Science at the Museum: Building the Trees of Life main content.

Science at the Museum: Building the Trees of Life

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To walk the fourth floor of the Museum — peering at the jagged “teeth” of armored fish Dunkleosteus, ducking under the 23-foot wingspan of the flying reptile Pteranodon, studying the long curved tusks of the elephant relative Mammuthus — is, in a sense, to walk the tree of life.

Each branching point represents the arrival of an evolutionary innovation — jaws, water-tight eggs, hooves, respectively — that unites one group of animals and distinguishes them from lineages that lack the feature. Known as synapomorphies, or shared traits derived from a common ancestor, these are the tracks of evolution.

Scientists have used trees to order life since before Charles Darwin first scribbled a spiky diagram in his notebook. In the 1950s, German biologist Willi Hennig formally proposed that trees of life should reflect evolutionary relationships among organisms, founding cladistics: a method for grouping organisms into ancestor-descendent clades, from the Greek word for “branch,” based on shared, derived features. But it took a Museum scientist, ichthyologist Gareth Nelson, to disseminate the idea among English-language biologists. Together with students and colleagues at the Museum — including another ichthyologist, Donn Rosen, paleontologists Eugene Gaffney and Niles Eldredge, ornithologist Joel Cracraft, and invertebrate specialists Norman Platnick and Randall T. Schuh – Nelson steadfastly argued the case for cladistics as the tool to test classification during academic talks, in research papers, and even on napkins over meals.


So began the “cladistics wars” of the 1960s and 1970s that pitted those who build trees with clades against biologists who favored competing schools of taxonomy: phenetics, which does not use evolutionary relationships and instead relies on an expert to determine groupings using observable traits; and evolutionary systematics, which considers evolutionary relatedness in a less rigorous way.

“The Museum was the hub of the taxonomy universe during the 1970s and 1980s,” says Curator Ward Wheeler. “Cladistics changed everything and brought true hypothesis testing that maps evolutionary paths onto the Tree of Life.”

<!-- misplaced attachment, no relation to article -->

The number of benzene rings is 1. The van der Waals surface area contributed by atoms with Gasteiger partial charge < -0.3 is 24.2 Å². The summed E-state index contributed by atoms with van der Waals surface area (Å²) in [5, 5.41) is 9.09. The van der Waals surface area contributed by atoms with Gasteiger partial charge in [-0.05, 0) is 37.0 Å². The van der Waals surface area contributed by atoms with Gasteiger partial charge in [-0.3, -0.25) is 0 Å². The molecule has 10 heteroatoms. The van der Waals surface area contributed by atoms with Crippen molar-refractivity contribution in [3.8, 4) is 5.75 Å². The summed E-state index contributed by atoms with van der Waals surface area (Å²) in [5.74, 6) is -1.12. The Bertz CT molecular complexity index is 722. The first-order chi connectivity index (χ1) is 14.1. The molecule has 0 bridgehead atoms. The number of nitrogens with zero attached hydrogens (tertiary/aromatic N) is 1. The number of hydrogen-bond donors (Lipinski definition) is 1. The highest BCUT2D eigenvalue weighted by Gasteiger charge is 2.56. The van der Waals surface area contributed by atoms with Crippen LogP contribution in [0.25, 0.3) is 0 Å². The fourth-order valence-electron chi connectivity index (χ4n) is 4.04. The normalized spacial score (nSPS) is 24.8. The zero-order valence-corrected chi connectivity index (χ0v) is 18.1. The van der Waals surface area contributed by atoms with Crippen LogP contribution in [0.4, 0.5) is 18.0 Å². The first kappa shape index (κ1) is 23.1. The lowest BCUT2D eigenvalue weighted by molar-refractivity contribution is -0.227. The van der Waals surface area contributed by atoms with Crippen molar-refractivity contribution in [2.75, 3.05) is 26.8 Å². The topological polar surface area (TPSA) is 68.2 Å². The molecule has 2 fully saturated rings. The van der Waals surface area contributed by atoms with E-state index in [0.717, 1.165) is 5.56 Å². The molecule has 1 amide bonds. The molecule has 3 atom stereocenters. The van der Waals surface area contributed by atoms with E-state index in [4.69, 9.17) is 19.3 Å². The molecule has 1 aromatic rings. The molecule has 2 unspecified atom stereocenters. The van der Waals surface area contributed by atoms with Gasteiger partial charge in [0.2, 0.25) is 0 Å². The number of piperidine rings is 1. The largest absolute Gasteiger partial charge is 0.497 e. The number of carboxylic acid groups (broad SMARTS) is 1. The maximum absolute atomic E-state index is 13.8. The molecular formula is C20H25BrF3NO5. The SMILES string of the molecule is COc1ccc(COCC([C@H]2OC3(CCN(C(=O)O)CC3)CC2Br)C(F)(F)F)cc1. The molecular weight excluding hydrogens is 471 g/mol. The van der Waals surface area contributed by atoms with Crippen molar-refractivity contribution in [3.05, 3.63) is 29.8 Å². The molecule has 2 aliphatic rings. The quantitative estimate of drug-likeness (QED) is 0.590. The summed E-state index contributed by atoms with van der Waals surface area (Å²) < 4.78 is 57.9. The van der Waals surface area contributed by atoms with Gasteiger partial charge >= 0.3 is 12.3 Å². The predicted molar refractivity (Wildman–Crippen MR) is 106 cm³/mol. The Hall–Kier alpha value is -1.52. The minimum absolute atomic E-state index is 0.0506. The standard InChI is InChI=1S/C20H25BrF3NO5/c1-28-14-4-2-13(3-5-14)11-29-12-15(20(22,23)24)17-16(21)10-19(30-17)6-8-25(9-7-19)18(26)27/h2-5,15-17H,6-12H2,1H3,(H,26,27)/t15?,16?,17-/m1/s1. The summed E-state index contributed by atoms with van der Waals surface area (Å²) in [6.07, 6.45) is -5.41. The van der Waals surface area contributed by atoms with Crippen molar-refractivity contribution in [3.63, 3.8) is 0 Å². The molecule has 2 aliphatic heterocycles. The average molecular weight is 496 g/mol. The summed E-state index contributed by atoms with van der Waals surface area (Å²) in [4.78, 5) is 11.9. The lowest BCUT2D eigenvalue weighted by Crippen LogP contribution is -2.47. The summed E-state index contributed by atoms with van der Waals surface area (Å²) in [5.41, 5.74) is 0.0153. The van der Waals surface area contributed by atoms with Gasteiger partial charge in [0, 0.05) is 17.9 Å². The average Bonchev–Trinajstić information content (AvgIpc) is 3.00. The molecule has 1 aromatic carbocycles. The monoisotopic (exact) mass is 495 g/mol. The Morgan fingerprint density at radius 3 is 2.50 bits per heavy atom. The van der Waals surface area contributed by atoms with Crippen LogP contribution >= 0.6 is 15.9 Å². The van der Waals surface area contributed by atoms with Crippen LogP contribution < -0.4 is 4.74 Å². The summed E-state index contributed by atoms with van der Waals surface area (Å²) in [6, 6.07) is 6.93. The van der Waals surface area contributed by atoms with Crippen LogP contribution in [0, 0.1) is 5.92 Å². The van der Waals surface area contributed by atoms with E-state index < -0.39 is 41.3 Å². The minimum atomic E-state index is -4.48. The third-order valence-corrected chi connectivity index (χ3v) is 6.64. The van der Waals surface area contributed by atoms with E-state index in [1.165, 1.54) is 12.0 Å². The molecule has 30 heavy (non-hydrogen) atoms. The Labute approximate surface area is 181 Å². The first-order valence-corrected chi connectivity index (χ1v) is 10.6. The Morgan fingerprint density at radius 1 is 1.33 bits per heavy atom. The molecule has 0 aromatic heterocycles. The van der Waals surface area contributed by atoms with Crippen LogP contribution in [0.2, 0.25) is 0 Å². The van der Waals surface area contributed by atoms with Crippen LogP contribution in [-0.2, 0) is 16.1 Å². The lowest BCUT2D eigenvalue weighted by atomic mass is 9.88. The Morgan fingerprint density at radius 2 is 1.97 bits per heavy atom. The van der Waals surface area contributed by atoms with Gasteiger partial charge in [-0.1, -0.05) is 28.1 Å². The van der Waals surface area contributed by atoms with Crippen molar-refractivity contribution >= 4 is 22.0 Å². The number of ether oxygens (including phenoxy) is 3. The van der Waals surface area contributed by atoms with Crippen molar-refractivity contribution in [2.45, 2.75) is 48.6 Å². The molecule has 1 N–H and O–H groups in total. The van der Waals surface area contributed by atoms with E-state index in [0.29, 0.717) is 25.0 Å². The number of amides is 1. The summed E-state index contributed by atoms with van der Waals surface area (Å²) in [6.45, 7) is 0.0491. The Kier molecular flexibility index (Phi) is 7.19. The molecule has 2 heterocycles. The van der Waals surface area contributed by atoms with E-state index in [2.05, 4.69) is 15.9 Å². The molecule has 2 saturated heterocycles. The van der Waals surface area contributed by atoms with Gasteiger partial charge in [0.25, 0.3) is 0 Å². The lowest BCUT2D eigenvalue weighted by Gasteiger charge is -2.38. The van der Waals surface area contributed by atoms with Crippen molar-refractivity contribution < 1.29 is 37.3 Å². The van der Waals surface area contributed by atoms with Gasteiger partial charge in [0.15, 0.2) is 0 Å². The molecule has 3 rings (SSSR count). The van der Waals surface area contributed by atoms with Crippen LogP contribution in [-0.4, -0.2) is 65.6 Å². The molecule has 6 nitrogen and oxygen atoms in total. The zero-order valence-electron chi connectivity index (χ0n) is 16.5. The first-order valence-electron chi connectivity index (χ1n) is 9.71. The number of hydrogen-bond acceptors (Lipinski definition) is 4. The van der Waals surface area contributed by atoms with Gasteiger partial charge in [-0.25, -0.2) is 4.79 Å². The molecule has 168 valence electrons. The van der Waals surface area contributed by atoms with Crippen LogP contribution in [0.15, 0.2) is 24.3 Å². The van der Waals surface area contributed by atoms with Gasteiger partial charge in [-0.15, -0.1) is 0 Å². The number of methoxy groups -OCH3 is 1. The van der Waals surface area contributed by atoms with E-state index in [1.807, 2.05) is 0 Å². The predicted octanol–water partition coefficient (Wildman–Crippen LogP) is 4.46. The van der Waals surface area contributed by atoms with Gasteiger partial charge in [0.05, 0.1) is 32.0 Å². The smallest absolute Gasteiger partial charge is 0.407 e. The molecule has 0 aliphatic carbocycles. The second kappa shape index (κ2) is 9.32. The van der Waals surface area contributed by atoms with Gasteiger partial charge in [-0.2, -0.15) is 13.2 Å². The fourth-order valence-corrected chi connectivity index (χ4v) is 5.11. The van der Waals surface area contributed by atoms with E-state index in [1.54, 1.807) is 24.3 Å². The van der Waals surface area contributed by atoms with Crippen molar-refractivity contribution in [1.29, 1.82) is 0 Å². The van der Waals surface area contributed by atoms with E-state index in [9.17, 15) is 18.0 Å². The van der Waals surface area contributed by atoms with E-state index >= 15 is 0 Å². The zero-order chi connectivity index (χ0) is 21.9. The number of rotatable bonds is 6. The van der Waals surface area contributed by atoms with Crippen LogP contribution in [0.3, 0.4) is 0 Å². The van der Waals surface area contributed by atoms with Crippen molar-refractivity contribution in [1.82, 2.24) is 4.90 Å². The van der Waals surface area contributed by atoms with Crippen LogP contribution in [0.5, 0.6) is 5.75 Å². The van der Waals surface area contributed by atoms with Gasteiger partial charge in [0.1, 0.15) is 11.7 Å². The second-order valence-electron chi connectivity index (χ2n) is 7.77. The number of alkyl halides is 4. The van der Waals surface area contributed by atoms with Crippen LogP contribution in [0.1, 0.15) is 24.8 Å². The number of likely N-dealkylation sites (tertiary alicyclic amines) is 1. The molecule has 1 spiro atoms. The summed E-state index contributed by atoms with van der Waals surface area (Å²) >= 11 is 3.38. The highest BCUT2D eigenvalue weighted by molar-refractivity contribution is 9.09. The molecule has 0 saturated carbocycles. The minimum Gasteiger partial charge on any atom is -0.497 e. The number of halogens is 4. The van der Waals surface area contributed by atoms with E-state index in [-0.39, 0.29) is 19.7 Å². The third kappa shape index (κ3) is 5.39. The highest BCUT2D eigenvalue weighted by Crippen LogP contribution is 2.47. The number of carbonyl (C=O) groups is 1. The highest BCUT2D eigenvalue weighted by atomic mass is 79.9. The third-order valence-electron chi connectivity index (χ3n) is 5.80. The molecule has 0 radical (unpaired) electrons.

Seminal work that applied cladistics to classification during this time included Gaffney’s paper on fossil turtles, which was published by the Museum.

“I was a grad student in Arizona when Gene Gaffney’s 1975 Bulletin of the American Museum of Natural History was published,” says Curator Darrel Frost, a herpetologist. “It blew everything out of the water.”

Cladistics is now the commonly used taxonomic system, and many Museum scientists have spent their careers using evolutionary relationships to refine the Tree of Life, from trunk to the twigs. While cladistics was initially limited to analyzing morphological, or observable, characteristics, two recent technological leaps — DNA sequencing and the power of supercomputing — have allowed scientists to produce ever-more intricate and testable cladograms, with significant applications that include drug development and conservation initiatives.

“We couldn’t design drugs or vaccines for pathogens without understanding the relationships of organisms and the evolutionary process that produced the tree,” says Curator Rob DeSalle.

New streams of funding from federal initiatives such as the Assembling the Tree of Life (AToL) project from the National Science Foundation, secured in part by the efforts of Museum scientists, is furthering these research efforts.

“Building trees is now a big enterprise,” says Cracraft. “It is also spawning a huge amount of work in comparative behavior, community evolution, and comparative biology. The ink was barely dry on our tree for South American birds last year when ecologists asked us for help to address key questions in environmental science.”

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A version of this story originally appeared in the Winter issue of Rotunda, the magazine for Museum Members.